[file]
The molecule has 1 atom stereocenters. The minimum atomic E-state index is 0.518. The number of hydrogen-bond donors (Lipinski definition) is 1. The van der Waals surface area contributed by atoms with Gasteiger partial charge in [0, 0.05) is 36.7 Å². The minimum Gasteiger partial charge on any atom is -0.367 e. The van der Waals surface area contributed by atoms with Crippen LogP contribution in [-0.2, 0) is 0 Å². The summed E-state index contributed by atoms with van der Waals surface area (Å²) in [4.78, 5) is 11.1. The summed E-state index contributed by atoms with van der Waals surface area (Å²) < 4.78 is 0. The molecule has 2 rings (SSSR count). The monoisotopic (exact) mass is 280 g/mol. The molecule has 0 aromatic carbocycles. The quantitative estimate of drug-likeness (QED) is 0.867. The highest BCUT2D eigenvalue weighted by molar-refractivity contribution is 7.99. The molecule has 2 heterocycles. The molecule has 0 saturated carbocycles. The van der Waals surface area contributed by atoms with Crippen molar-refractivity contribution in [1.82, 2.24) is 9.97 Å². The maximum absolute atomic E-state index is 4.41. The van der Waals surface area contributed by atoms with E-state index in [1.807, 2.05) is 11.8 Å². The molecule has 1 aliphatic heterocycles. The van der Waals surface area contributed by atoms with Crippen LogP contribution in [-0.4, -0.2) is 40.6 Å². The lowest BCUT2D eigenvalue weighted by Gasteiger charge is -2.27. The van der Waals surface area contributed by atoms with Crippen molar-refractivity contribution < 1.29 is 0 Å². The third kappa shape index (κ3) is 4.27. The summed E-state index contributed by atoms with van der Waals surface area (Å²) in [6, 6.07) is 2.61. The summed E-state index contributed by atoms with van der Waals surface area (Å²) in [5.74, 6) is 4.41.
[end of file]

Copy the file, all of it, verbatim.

The molecule has 1 atom stereocenters. The minimum atomic E-state index is 0.518. The number of hydrogen-bond donors (Lipinski definition) is 1. The van der Waals surface area contributed by atoms with Gasteiger partial charge in [0, 0.05) is 36.7 Å². The minimum Gasteiger partial charge on any atom is -0.367 e. The van der Waals surface area contributed by atoms with Crippen LogP contribution in [-0.2, 0) is 0 Å². The summed E-state index contributed by atoms with van der Waals surface area (Å²) in [4.78, 5) is 11.1. The summed E-state index contributed by atoms with van der Waals surface area (Å²) < 4.78 is 0. The molecule has 2 rings (SSSR count). The monoisotopic (exact) mass is 280 g/mol. The molecule has 0 aromatic carbocycles. The quantitative estimate of drug-likeness (QED) is 0.867. The highest BCUT2D eigenvalue weighted by molar-refractivity contribution is 7.99. The molecule has 2 heterocycles. The molecule has 0 saturated carbocycles. The van der Waals surface area contributed by atoms with Crippen molar-refractivity contribution in [1.82, 2.24) is 9.97 Å². The maximum absolute atomic E-state index is 4.41. The van der Waals surface area contributed by atoms with E-state index in [1.807, 2.05) is 11.8 Å². The molecule has 1 aliphatic heterocycles. The van der Waals surface area contributed by atoms with Crippen LogP contribution in [-0.4, -0.2) is 40.6 Å². The lowest BCUT2D eigenvalue weighted by Gasteiger charge is -2.27. The van der Waals surface area contributed by atoms with Crippen molar-refractivity contribution < 1.29 is 0 Å². The third kappa shape index (κ3) is 4.27. The summed E-state index contributed by atoms with van der Waals surface area (Å²) in [6, 6.07) is 2.61. The summed E-state index contributed by atoms with van der Waals surface area (Å²) in [5.74, 6) is 4.41.